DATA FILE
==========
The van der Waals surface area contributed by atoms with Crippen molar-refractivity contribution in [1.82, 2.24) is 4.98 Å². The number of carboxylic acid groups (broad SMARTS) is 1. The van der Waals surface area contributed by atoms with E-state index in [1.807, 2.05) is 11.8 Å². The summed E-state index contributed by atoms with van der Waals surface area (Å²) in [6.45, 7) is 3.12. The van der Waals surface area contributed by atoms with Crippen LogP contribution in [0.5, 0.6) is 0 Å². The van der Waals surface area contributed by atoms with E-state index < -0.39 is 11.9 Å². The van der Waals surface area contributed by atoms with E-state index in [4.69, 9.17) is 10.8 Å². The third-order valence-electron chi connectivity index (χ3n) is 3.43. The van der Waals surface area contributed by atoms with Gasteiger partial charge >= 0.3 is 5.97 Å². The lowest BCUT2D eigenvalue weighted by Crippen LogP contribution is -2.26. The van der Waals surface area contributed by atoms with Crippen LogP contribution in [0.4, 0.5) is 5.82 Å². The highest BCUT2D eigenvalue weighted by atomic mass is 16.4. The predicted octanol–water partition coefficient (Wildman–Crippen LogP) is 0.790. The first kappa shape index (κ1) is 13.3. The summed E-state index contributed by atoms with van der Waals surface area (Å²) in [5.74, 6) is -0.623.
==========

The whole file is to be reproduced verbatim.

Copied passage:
The van der Waals surface area contributed by atoms with Crippen molar-refractivity contribution in [1.82, 2.24) is 4.98 Å². The number of carboxylic acid groups (broad SMARTS) is 1. The van der Waals surface area contributed by atoms with E-state index in [1.807, 2.05) is 11.8 Å². The summed E-state index contributed by atoms with van der Waals surface area (Å²) in [6.45, 7) is 3.12. The van der Waals surface area contributed by atoms with Crippen LogP contribution in [0.5, 0.6) is 0 Å². The van der Waals surface area contributed by atoms with E-state index < -0.39 is 11.9 Å². The van der Waals surface area contributed by atoms with E-state index in [4.69, 9.17) is 10.8 Å². The third-order valence-electron chi connectivity index (χ3n) is 3.43. The van der Waals surface area contributed by atoms with Gasteiger partial charge >= 0.3 is 5.97 Å². The lowest BCUT2D eigenvalue weighted by Crippen LogP contribution is -2.26. The van der Waals surface area contributed by atoms with Crippen LogP contribution in [0.4, 0.5) is 5.82 Å². The highest BCUT2D eigenvalue weighted by atomic mass is 16.4. The predicted octanol–water partition coefficient (Wildman–Crippen LogP) is 0.790. The first kappa shape index (κ1) is 13.3. The summed E-state index contributed by atoms with van der Waals surface area (Å²) in [5.74, 6) is -0.623.